Just curious to know how our ancestors canned meat. Or even if they did. Say back in the 1800’s. Did they have pressure cookers back then? Did just just smoke all of their meat? Just make jerky? I have read that some would take a big pot of lard and put cooked meat in the lard before it gets solid. The lard would preserve the meat. Sounds messy to me, but, what do I know...lol
I read somewhere about them using the lard too. If I read it right, as soon as there was a break in the lard or it sank below the meat..it would spoil.
Smoked- Salted and hung in a smoke house for three to six weeks.
Pickled- packed in barrels with vinegar, salt and spices.
Dried- Thinly sliced, salted and placed in the sun to dry. There is also cold drying that was done during the times when it was not quite freezing but very dry. This was not done often in the US as there were not a lot of places where you had these kind of conditions for a couple of weeks.
You also did sometimes did your slaughtering after the weather turned cold and stored your fresh meat in a shed where it froze solid. Probably with freezer burn before spring. :)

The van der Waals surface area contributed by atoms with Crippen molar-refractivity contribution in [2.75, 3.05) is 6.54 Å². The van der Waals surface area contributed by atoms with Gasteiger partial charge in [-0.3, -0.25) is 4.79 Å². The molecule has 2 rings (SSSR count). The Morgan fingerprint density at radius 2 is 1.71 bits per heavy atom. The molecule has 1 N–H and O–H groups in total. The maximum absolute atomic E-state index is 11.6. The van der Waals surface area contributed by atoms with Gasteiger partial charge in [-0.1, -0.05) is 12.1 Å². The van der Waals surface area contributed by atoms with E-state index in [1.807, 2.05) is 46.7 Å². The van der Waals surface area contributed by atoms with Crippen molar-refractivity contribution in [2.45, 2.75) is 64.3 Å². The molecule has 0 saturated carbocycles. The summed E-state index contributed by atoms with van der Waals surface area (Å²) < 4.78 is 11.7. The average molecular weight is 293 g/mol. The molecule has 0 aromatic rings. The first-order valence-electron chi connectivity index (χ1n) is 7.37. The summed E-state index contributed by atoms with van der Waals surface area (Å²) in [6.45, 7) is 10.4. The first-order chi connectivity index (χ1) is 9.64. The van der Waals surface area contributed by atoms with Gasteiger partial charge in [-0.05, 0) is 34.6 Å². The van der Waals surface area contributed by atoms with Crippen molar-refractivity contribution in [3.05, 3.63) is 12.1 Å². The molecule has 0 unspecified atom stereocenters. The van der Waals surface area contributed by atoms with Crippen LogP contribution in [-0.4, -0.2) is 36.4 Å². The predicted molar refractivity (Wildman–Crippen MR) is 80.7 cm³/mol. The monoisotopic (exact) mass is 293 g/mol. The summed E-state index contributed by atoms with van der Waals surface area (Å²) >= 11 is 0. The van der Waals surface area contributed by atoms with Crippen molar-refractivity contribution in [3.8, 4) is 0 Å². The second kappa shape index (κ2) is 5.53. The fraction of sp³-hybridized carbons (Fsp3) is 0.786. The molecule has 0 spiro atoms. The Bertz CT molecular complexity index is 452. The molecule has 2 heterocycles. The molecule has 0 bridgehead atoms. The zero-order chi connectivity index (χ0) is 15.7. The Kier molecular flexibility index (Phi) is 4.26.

Chicken and turkeys were usually just killed and eaten fresh.
I remember my father building a fire to “cold pack”. Jars were done the same, but put into a large covered pot with water. He would keep the fire hot for several hours. It worked, but he only did that occasionally as we also had two pressure canners.
The all knowing, all hearing, all seeing, rally smart Mzzz Bender says they salted it in barrels just like they did fish (think Lute Fish). The current food nazis drive me
nuts to drink...
They would pickle, cure, dry, or confit their meats. Confitting is what you’re probably thinking of with the lard, but it’s more complicated than just sinking a hunk of meat in fat. Look up Michael Rhulman’s book called Charcuterie, it has lots of recipes for preserving meat.